The Launch: The Transition from Dependent Child to Independent Adult
This is a 9-class online video course on parenting young adult children at www.3LParenting.com. The classes include:
– The Launch: The Transition from Dependent Child to Independent Adult (Introduction)
– Love, Laughter, and Limits for Young Adults
– Behavior Science for Young Adults
– Positive Parenting: Effective Parenting Skills for Young Adults, Part 1
– Parental Expectations: Effective Parenting Skills for Young Adults, Part 2
– Handling Problem Behavior: Effective Parenting Skills for Young Adults, Part 3
– Motivation for College
– Dealing with a Squatter
– Clearing Out the Roost
There are also several question and answer sessions . As of 9/10/12, the classes are free, but this is a limited time offer. This free offer will only last until the programming upgrades to the website are complete.
A parenting coach (Tom Dozier specifically) can help you clarify the choices for your adult child. He can help you understand how to present these choices to your child. He can help you feel confident that what you are proposing is fair, so you can be positive and firm. Finally, he can help you eliminate the nagging, arguing, and criticizing that parents typically do in these situations, that only makes things worse. Call or email Tom. Your first call is free and welcomed.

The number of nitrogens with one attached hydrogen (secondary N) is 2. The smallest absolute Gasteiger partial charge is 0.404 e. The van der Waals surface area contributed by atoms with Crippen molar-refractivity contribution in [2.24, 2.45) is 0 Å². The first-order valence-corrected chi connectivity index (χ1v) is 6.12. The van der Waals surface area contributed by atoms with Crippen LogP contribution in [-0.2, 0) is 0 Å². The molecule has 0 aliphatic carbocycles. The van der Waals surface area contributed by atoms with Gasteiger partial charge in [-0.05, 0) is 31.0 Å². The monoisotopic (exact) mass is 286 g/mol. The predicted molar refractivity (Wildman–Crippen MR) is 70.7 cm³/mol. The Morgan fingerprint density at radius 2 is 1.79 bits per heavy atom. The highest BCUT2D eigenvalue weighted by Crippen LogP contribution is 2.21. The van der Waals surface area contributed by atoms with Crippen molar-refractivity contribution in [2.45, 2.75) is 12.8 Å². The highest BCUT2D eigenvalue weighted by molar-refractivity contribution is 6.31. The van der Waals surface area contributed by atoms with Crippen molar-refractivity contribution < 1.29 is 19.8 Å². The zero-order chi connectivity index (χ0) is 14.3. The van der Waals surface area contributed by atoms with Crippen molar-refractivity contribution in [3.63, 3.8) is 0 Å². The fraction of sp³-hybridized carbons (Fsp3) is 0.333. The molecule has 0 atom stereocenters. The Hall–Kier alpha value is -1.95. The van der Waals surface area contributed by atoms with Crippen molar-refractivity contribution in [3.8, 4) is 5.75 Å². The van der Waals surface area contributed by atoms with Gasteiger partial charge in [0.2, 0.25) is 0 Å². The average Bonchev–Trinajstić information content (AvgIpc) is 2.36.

Child behavior expert and parenting coach, Tom Dozier, can help you and your family if you live in any city in the Bay Area. The first visit should be at his office in Livermore, but after that, meetings can be held by secure internet telecommunication (similar to Skype). It is also possible to have the initial meeting with Tom via internet, so it is not mandatory that you travel to Livermore for the first meetings. Cities near the Bay Area include Alameda, Antioch, Belmont, Benicia, Berkeley, Brentwood, Burlingame, Campbell, Concord, Cupertino, Daly City, Danville, Dublin, East Palo Alto, Fairfield, Foster City, Fremont, Gilroy, Hayward, Hercules, Lafayette, Lathrop, Livermore, Los Altos, Los Gatos, Manteca, Martinez, Menlo Park, Milpitas, Morgan Hill, Mountain View, Napa, Newark, Novato, Oakland, Oakley, Pacifica, Palo Alto, Petaluma, Pittsburg, Pleasant Hill, Pleasanton, Redwood City, Richmond, Rohnert Park, San Bruno, San Carlos, San Francisco, San Jose, San Leandro, San Mateo, San Pablo, San Rafael, San Ramon, Santa Clara, Santa Rosa, Saratoga, South San Francisco, Stockton, Suisun City, Sunnyvale, Tracy, Union City, Vacaville, Vallejo, Walnut Creek, and Windsor.